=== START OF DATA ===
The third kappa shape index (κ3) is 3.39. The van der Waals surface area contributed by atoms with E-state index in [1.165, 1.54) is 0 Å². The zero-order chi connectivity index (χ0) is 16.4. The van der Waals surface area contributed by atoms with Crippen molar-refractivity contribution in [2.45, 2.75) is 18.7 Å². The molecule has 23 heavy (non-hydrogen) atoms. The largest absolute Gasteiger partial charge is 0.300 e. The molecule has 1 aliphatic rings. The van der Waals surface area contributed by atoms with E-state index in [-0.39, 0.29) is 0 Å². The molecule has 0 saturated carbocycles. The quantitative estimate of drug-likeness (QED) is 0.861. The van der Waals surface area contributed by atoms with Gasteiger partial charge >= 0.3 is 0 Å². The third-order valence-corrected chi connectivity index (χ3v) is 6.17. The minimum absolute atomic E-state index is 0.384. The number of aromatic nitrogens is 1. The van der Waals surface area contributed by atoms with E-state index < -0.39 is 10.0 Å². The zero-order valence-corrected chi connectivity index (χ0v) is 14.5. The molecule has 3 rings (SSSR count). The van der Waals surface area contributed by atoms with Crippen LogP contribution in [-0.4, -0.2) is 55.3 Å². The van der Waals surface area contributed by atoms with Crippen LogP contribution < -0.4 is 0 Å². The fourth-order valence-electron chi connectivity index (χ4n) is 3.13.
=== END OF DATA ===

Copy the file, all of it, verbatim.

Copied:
The third kappa shape index (κ3) is 3.39. The van der Waals surface area contributed by atoms with E-state index in [1.165, 1.54) is 0 Å². The zero-order chi connectivity index (χ0) is 16.4. The van der Waals surface area contributed by atoms with Crippen molar-refractivity contribution in [2.45, 2.75) is 18.7 Å². The molecule has 23 heavy (non-hydrogen) atoms. The largest absolute Gasteiger partial charge is 0.300 e. The molecule has 1 aliphatic rings. The van der Waals surface area contributed by atoms with E-state index in [-0.39, 0.29) is 0 Å². The molecule has 0 saturated carbocycles. The quantitative estimate of drug-likeness (QED) is 0.861. The van der Waals surface area contributed by atoms with Gasteiger partial charge >= 0.3 is 0 Å². The third-order valence-corrected chi connectivity index (χ3v) is 6.17. The minimum absolute atomic E-state index is 0.384. The number of aromatic nitrogens is 1. The van der Waals surface area contributed by atoms with E-state index < -0.39 is 10.0 Å². The zero-order valence-corrected chi connectivity index (χ0v) is 14.5. The molecule has 3 rings (SSSR count). The van der Waals surface area contributed by atoms with Crippen LogP contribution in [-0.4, -0.2) is 55.3 Å². The van der Waals surface area contributed by atoms with Crippen LogP contribution < -0.4 is 0 Å². The fourth-order valence-electron chi connectivity index (χ4n) is 3.13.